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BEHIND A BRICK storefront on the east side of Cleveland is a greasy spoon called Landmark Restaurant, where factory workers sit elbow to elbow at the counter, heaping egg sandwiches go for three bucks, and a small Greek flag honors the family of the immigrants who opened the diner 22 years ago. Last Election Day, when President Barack Obama needed one final photo op to remind Rust Belt voters that we are all at this counter together, he dispatched Vice President Joe Biden to the Landmark for lunch. Compared with Biden's motorcade, Tristan Thompson's black Bentley, parked down the block, looks discreet.
A waitress asks Thompson if he'd like marshmallows in his hot chocolate—"Oh, yeah!" he replies—and she chuckles under her breath. "I feel like I'm eight years old again," Thompson says, lifting his mug of cocoa, the marshmallows forming a small archipelago on the foamy surface. A 6'9", 227-pound power forward for the Cavaliers who nearly averaged a double double last season, Thompson is the same age as the restaurant. But if you measure a basketball player's growth by the evolution of his jump shot, hoisted from frozen driveways all the way to hardwood palaces, then yes: Tristan Thompson is an eight-year-old.
In the summer of 2011, Thompson was the fourth pick in the NBA draft, and in the summer of '13, he finally learned to shoot, which sounds about as backward as a brain surgeon starting his own practice and then returning to elementary school so he can dissect frogs. Thompson rattles off recent lessons he has committed to memory, which could have easily been imparted at the Cuyahoga Falls YMCA: "How to hold the ball, tuck the elbow, make the 90-degree angle with my arm, follow through with my wrist." For the first two weeks of training, Thompson took only set shots and none more than five feet from the basket. He repeated jab steps, 50 at a time, before he went to bed. He dreamed of elbow jumpers. When he finally sank a few, on the Quicken Loans Arena practice court, a friend filmed them.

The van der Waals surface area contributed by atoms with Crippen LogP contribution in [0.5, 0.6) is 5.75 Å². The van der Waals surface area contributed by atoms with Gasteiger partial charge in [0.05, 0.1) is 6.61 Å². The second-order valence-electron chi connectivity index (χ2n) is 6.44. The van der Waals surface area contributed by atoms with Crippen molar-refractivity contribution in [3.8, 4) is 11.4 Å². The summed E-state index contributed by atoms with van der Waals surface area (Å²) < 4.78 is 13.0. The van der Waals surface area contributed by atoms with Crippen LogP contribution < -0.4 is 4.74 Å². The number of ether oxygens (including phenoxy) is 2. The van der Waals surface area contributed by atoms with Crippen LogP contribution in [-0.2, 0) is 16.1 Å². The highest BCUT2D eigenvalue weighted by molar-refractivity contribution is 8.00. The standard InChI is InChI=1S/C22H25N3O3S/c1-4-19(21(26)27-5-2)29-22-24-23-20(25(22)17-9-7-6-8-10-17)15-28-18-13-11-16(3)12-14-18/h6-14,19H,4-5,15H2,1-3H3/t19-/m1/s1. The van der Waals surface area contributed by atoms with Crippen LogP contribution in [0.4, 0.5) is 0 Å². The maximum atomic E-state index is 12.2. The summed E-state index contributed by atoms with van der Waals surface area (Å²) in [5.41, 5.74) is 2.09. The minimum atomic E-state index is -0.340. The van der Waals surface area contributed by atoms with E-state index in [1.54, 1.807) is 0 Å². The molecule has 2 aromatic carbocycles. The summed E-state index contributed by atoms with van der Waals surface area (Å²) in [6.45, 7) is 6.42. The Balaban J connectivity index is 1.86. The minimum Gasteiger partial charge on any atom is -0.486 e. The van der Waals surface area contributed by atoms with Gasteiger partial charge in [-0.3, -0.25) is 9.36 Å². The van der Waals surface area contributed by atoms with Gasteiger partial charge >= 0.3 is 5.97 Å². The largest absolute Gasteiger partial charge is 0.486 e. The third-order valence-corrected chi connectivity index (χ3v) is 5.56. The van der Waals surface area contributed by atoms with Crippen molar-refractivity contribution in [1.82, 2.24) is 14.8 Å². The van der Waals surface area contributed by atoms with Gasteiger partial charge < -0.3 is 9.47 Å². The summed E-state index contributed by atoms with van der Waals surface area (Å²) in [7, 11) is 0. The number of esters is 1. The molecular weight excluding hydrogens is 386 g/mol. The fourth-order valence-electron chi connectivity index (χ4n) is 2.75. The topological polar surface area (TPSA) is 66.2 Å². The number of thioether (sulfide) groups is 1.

Thompson produces an iPhone from the pocket of his gray sweats and proudly plays the video over breakfast, apologizing for his buddy's jumpy camera work. There are no skyscraping dunks on the screen, just a man deliberately raising and unfurling his right hand, yet when Thompson forwarded the footage to LeBron James, the best player in the world promptly responded from China: "That's crazy!" As Thompson beams, an elderly woman approaches from a nearby booth, holding a paper place mat she has torn in half. She'd like to give him her phone number and cook him dinner sometime, but first she wants his autograph. He grabs a pen. He signs the paper with his left hand.
LARRY BIRD famously added one element to his hoops repertoire every summer, and subsequent generations have been peer-pressured to follow suit. The enhancements are usually minor—a teardrop, a baby hook, an up-and-under move—and often abandoned shortly after they are unveiled at training camp. Last year Thompson introduced a nifty righthanded floater. This summer he took on a more ambitious project, perhaps the most dramatic off-season alteration in NBA history. "I became a whole new person," he says, exaggerating only slightly. A basketball player's stroke, after all, is his identity.